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Mammography

En Español (Spanish Version)

Definition | Reasons for Test | Possible Complications | What to Expect | Results | Call Your Doctor

Definition

This exam uses low-dose x-rays to make a picture of breast tissue. The picture is called a mammogram.

The United States Preventive Services Task Force (USPSTF) recommends that women aged 50 years and older get a mammography every two years. Other organizations recommend screening every year starting at age 40. Women who are at high risk for breast cancer may need to have mammograms starting at an earlier age and more often. Most organizations in the United States and Canada recommend regular screening. There are some differences of opinion among these groups, such as when to start and how often to have the screenings. Talk to your doctor about what is best for you.

Reasons for Test

This test is done to detect breast cancer . It may be done:

  • As a screening test—in women without symptoms
  • As a diagnostic test—to help make a diagnosis in women with symptoms like a lump or change in breast shape
  • To help determine size and location of a lump before a biopsy or surgery

Mammogram Showing the Growth of a Breast Mass

nucleus fact sheet image

Copyright © Nucleus Medical Media, Inc.

Possible Complications

Problems from the procedure are rare, but all procedures have some risk. If you are planning to have a mammogram, your doctor will review potential problems with you.

A mammogram does use radiation. You and your doctor will weigh the harms and benefits of this test. A mammogram may not be advised if you are pregnant. Be sure to discuss these risks with your doctor before the test.

What to Expect

Prior to Test

There are no special steps to prepare for this exam.

There is no proven method to decrease discomfort, but you can try:

  • Scheduling the exam when breast tissue is least tender. This is most often a week after your period.
  • Avoiding caffeinated drinks.
  • Applying skin numbing products—The FDA has issued a warning about using skin numbing products (also called topical anesthetics) for this purpose.

NOTE: Tell the technician if you:

  • Are pregnant
  • Are breastfeeding
  • Have breast implants —Ask if the facility uses special techniques to accommodate implants.

On the day of your exam:

  • Do not apply deodorant, talcum powder, lotion, or perfume near your breasts or under your arms.
  • Wear comfortable clothing so you can easily remove your shirt.
  • Remove jewelry.
  • Bring copies of previous mammograms and reports with you. If you have them done in the same facility each time, they will have results from prior years. The doctor can compare the old images to the new ones.
  • Describe any breast problems to the technician before the exam.

Description of Test

You will stand in front of a special x-ray machine. It has a platform to place your breast on. The technician will adjust the height of the platform. One breast will be lifted and placed between special plates that hold film. The plate is brought close to the platform and compresses the breast. This allows for a clearer image. The exam will cause some discomfort. Tell the technician if you feel any pain.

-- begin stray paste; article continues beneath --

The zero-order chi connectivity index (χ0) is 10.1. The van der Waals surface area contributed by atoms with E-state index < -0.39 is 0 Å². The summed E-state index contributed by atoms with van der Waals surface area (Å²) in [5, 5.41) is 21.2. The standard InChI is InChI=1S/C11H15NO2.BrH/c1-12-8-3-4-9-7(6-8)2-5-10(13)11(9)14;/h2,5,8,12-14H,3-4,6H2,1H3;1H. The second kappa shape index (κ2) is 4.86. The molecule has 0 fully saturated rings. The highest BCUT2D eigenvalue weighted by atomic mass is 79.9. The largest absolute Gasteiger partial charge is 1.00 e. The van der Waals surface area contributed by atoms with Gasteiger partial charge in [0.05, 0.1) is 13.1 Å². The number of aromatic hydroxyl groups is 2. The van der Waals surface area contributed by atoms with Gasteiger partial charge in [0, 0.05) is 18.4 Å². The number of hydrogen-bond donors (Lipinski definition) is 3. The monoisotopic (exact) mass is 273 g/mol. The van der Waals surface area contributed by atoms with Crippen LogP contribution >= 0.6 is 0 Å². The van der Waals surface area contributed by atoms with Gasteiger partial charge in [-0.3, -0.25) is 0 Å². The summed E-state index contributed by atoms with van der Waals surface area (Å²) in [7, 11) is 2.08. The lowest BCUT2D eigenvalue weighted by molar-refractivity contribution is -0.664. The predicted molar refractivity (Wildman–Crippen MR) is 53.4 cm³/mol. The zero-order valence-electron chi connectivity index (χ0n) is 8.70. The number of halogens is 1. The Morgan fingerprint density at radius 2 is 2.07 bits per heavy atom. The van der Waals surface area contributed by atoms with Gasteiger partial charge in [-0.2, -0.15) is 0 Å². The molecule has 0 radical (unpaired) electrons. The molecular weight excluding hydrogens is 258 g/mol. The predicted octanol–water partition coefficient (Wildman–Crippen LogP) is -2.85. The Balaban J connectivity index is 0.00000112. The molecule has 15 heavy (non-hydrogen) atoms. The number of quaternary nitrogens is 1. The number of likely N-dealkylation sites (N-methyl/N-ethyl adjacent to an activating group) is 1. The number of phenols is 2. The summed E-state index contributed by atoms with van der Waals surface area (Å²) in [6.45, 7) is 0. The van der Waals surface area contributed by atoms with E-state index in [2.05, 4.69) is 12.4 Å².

At least two pictures of each breast are taken. For one picture, you face toward the platform and the image is taken looking down at the breast. For a second common image, you stand beside the machine for a side view. Extra images may be needed if you have implants. Your doctor may also need more images if this test is being used to help make a diagnosis.

After Test

You will wait in the facility until the x-rays are developed. More images may be needed. You can go home after the exam.

How Long Will It Take?

30-45 minutes

Will It Hurt?

You may feel some discomfort and pain.

Results

The radiologist will look at the images and may speak with you at the end of the exam. You will usually receive your results within seven days. If you do not, call and ask for the results.

Your doctor will have a report and either send you a letter or talk to you about your condition. The next mammography is usually done in 1-2 years if everything is normal.

Mammograms can sometimes detect things that look like cancer, but are not. If something is noticed on the mammogram, you may need to have other tests done, like an ultrasound or a breast biopsy. This will help determine if there is an actual problem or if everything is fine.

Also, like all screening tests, the mammogram will not detect every single abnormality.

Call Your Doctor

After the test, call your doctor if any of the following occurs:

  • Changes in a breast, including a lump or thickening
  • Skin discoloration or discharge from the nipple
 

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References:

Last reviewed July 2013 by Andrea Chisholm; Brian Randall, MD

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This content is reviewed regularly and is updated when new and relevant evidence is made available. This information is neither intended nor implied to be a substitute for professional medical advice. Always seek the advice of your physician or other qualified health provider prior to starting any new treatment or with questions regarding a medical condition.

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